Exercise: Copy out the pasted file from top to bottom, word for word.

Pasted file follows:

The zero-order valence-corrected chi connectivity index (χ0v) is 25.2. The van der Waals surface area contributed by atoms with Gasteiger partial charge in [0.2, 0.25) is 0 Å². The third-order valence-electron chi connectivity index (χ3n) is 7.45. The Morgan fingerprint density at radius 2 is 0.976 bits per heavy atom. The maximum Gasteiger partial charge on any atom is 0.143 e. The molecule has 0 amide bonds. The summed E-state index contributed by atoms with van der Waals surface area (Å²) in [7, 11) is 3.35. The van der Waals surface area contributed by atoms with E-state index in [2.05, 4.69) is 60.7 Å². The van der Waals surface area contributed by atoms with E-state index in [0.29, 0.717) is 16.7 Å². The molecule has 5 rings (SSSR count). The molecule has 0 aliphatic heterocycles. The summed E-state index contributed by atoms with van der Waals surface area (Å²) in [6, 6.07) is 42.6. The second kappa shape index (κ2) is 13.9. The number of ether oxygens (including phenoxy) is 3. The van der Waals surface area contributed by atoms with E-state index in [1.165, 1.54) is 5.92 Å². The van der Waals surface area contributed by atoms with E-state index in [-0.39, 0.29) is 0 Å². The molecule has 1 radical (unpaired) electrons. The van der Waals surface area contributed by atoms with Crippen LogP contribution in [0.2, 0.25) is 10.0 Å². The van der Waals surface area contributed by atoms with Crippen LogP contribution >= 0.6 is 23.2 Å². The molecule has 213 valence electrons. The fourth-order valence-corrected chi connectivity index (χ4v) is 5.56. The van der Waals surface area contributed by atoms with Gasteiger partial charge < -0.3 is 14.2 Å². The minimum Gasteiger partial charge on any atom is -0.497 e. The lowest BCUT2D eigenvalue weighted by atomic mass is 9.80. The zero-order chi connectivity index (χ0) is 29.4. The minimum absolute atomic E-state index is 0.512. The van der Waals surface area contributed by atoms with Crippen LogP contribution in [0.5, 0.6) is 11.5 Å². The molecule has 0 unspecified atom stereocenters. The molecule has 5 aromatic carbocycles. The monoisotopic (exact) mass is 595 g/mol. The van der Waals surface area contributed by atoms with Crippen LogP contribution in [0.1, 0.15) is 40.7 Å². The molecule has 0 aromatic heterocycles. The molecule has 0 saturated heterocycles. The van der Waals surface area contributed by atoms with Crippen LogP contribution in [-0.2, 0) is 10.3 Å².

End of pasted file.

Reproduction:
The zero-order valence-corrected chi connectivity index (χ0v) is 25.2. The van der Waals surface area contributed by atoms with Gasteiger partial charge in [0.2, 0.25) is 0 Å². The third-order valence-electron chi connectivity index (χ3n) is 7.45. The Morgan fingerprint density at radius 2 is 0.976 bits per heavy atom. The maximum Gasteiger partial charge on any atom is 0.143 e. The molecule has 0 amide bonds. The summed E-state index contributed by atoms with van der Waals surface area (Å²) in [7, 11) is 3.35. The van der Waals surface area contributed by atoms with E-state index in [2.05, 4.69) is 60.7 Å². The van der Waals surface area contributed by atoms with E-state index in [0.29, 0.717) is 16.7 Å². The molecule has 5 rings (SSSR count). The molecule has 0 aliphatic heterocycles. The summed E-state index contributed by atoms with van der Waals surface area (Å²) in [6, 6.07) is 42.6. The second kappa shape index (κ2) is 13.9. The number of ether oxygens (including phenoxy) is 3. The van der Waals surface area contributed by atoms with E-state index in [1.165, 1.54) is 5.92 Å². The van der Waals surface area contributed by atoms with E-state index in [-0.39, 0.29) is 0 Å². The molecule has 1 radical (unpaired) electrons. The van der Waals surface area contributed by atoms with Crippen LogP contribution in [0.2, 0.25) is 10.0 Å². The van der Waals surface area contributed by atoms with Crippen LogP contribution >= 0.6 is 23.2 Å². The molecule has 213 valence electrons. The fourth-order valence-corrected chi connectivity index (χ4v) is 5.56. The van der Waals surface area contributed by atoms with Gasteiger partial charge < -0.3 is 14.2 Å². The minimum Gasteiger partial charge on any atom is -0.497 e. The lowest BCUT2D eigenvalue weighted by atomic mass is 9.80. The zero-order chi connectivity index (χ0) is 29.4. The minimum absolute atomic E-state index is 0.512. The van der Waals surface area contributed by atoms with Crippen LogP contribution in [0.5, 0.6) is 11.5 Å². The molecule has 0 unspecified atom stereocenters. The molecule has 5 aromatic carbocycles. The monoisotopic (exact) mass is 595 g/mol. The van der Waals surface area contributed by atoms with Crippen LogP contribution in [0.1, 0.15) is 40.7 Å². The molecule has 0 aromatic heterocycles. The molecule has 0 saturated heterocycles. The van der Waals surface area contributed by atoms with Crippen LogP contribution in [-0.2, 0) is 10.3 Å².